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H - 71 : Why is there a Lebanon?

Updated: May 19


Cable Car from Jounieh to Harissa a good 10 kilometers north of Beirut


Many geographical terms used in the Middle East have ancient origins. Cilicia, Palestine, Judea, Syria or Egypt were names used by the Romans. Lebanon is one of them. It is also mentioned 71 times in the Bible. But it was used for a mountain range, not a country. So how did we get from a mountain to a state?


Ottoman Provinces by 1905 - there is no Lebanon on the this Map


The name came into use in the 19th century to describe the region where Maronite and Druze lived. The Ottoman Empire was mostly tolerant when it came to religion. When it conquered Constantinople (1453), half of the Ottoman citizens were Christians. When the Spanish Crown expelled the Jewish community in 1492, the Jews were welcomed with open arms. The Ottoman Empire made few attempts to convert its Christian subjects. The two exceptions, Albania and Bosnia (Turks loved them for their fighting prowess) proof the rule. High up in their mountain villages, the Christian Maronites and the Druze were left to alone.


There were many religious Groups in Syria and the Levant in 1935


In the 19th century though, a toxic blend of nationalism and religion started to influence politics. Russia justified its conquest of Turkish territory with propaganda of liberating the suppressed Christian Slavs. Some Turkish nationalists countered by blending Ottoman policy with Islam. Such a move rallied Muslims in Anatolia, Syria, Mesopotamia and North Africa but severely damaged the Ottoman's reputation in the Christian Balkan. The Greek War of Independence (1821 – 1832) was partially fought as a war of religion.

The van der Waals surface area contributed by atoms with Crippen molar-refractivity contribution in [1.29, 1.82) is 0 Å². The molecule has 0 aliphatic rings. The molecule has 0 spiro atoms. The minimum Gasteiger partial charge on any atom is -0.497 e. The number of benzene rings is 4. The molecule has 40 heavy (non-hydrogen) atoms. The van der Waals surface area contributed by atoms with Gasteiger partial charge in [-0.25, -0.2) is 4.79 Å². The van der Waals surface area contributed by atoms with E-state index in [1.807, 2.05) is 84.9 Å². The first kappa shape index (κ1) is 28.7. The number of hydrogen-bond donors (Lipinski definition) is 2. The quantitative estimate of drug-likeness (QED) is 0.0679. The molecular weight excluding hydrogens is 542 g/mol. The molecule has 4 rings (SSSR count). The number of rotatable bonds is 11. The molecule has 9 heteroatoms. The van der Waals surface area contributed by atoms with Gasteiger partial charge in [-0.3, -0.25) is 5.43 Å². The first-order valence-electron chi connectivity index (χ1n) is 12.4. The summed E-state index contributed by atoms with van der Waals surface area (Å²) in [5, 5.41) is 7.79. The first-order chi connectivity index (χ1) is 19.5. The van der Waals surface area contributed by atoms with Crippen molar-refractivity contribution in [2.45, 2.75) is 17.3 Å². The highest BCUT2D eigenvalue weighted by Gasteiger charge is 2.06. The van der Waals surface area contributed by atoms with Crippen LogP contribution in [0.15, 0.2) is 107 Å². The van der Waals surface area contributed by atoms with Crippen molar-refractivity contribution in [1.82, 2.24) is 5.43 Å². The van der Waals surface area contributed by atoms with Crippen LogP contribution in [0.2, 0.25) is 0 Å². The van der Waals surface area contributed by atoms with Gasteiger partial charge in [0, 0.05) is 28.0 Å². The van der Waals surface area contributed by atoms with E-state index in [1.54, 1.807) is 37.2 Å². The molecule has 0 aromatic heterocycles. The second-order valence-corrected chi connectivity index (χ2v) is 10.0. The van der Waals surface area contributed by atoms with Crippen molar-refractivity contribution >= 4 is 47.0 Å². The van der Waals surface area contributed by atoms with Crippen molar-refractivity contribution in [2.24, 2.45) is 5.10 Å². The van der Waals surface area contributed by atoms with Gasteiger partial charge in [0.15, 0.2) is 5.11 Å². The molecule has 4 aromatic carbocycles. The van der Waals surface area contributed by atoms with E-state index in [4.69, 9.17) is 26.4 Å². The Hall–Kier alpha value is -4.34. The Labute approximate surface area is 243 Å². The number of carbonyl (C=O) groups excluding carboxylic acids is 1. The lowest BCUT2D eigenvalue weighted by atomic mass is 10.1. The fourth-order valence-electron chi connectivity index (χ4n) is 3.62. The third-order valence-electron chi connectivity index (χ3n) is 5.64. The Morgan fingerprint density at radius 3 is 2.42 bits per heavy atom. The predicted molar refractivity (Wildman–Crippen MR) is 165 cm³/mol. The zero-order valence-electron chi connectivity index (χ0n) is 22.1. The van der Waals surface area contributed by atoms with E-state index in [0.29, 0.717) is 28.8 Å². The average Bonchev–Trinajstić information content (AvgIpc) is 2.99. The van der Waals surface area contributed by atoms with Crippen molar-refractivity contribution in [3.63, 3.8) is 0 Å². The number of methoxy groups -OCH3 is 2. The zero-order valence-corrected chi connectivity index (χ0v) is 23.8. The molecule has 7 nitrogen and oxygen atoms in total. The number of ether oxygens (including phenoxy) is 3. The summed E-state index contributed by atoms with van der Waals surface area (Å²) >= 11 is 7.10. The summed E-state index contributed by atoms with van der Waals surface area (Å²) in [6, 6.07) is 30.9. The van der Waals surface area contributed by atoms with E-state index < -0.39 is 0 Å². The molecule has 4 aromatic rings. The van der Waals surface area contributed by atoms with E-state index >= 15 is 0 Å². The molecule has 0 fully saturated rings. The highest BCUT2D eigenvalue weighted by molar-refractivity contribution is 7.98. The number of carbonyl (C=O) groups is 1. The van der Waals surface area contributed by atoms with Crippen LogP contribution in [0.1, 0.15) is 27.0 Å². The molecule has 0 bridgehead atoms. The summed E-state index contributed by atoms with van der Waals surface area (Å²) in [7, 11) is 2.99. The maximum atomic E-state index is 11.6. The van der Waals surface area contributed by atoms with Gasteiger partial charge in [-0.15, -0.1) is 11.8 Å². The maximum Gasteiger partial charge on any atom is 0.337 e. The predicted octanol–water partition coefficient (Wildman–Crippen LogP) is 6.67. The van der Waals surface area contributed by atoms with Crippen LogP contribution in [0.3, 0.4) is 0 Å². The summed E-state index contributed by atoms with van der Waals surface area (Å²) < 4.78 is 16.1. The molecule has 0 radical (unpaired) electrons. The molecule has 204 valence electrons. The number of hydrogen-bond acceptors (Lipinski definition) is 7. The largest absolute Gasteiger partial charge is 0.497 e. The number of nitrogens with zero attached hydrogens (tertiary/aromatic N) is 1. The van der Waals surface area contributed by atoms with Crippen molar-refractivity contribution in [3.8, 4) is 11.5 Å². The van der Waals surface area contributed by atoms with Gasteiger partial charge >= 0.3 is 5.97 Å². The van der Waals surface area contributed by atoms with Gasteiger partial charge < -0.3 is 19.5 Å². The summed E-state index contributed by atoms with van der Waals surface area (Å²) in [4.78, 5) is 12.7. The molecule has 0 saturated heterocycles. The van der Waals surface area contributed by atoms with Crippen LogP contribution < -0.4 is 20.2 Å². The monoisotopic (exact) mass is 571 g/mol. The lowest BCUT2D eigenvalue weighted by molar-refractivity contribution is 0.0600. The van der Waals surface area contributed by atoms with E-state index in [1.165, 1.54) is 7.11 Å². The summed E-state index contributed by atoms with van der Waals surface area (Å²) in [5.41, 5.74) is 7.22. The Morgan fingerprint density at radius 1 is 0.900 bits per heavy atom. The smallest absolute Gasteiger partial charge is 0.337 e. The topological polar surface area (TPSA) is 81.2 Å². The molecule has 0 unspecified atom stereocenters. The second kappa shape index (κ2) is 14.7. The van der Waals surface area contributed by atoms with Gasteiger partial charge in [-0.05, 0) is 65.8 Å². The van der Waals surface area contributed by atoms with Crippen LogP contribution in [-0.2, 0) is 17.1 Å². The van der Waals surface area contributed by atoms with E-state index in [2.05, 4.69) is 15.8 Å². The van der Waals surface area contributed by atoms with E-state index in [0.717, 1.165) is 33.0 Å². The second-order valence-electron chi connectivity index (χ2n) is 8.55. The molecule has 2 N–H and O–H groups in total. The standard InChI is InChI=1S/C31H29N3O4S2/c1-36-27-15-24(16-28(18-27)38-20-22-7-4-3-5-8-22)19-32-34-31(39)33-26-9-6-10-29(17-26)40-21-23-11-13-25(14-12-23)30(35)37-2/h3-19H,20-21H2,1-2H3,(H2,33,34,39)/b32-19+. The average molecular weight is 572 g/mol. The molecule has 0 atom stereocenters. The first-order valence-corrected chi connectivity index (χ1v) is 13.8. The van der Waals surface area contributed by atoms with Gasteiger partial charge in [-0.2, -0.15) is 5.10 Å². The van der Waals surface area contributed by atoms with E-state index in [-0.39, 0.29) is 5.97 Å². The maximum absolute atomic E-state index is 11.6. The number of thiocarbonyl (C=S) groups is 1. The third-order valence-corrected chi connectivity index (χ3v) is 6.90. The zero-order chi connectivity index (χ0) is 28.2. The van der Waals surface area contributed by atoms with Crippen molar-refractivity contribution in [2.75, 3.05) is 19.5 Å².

Anti-Maronite Progroms also spread to Damascus in 1860 where Abdelkader El Djezairi stopped them


The Druze and Maronite were not shielded from these developments. The increasing awareness of their religious identity made Maronites question the established feudal rule whereby a mostly Druse nobility ruled. The dispute resulted in violent clashes between these two communities in 1860. The better organized Druze were victorious. There were several dreadful massacres of Christians which made the European Great Powers intervene. France invoked the Ottoman – French treaty of 1523 which made it the “Protector of Christians”. In 1860, a French Force of 6’000 men landed in Beirut to enforce peace. The Sultan in Istanbul conceded the idea to create an autonomous Mutassarifate for Druze and Maronites.


The 6'000 French Troops landed in Beirut on 16 August 1860 and stayed for 9 months


The Maronites were early Christians, which never converted to Islam. Named after one of their early leaders, Saint Maron, their liturgy resembles the Syrian Church. They recognize the authority of the Pope in Rome though and stayed with the Pope in the Schism of 1054. This link always gave them direct access to Europe’s rulers.


A Maronite Church high above Lebanon's coastal Plane


The Druze are an entirely different story. They are an ethnoreligious group as there were many in the early days of Islam. Their Epistles of Wisdom is their fundamental text. Based on a branch of Shia Islam, their believe system also incorporates elements of Christianity, Zoroastrianism and Buddhism. They are monotheist and believe in one good but also in the immortality of the soul and reincarnation. For the Druze believers, Abraham, Noah, Moses Jesus and Mohammed were only prophets. Historically, the Druze lived in Lebanon's secluded mountains (often next door to Maronites) and the Syrian desert west of Damascus.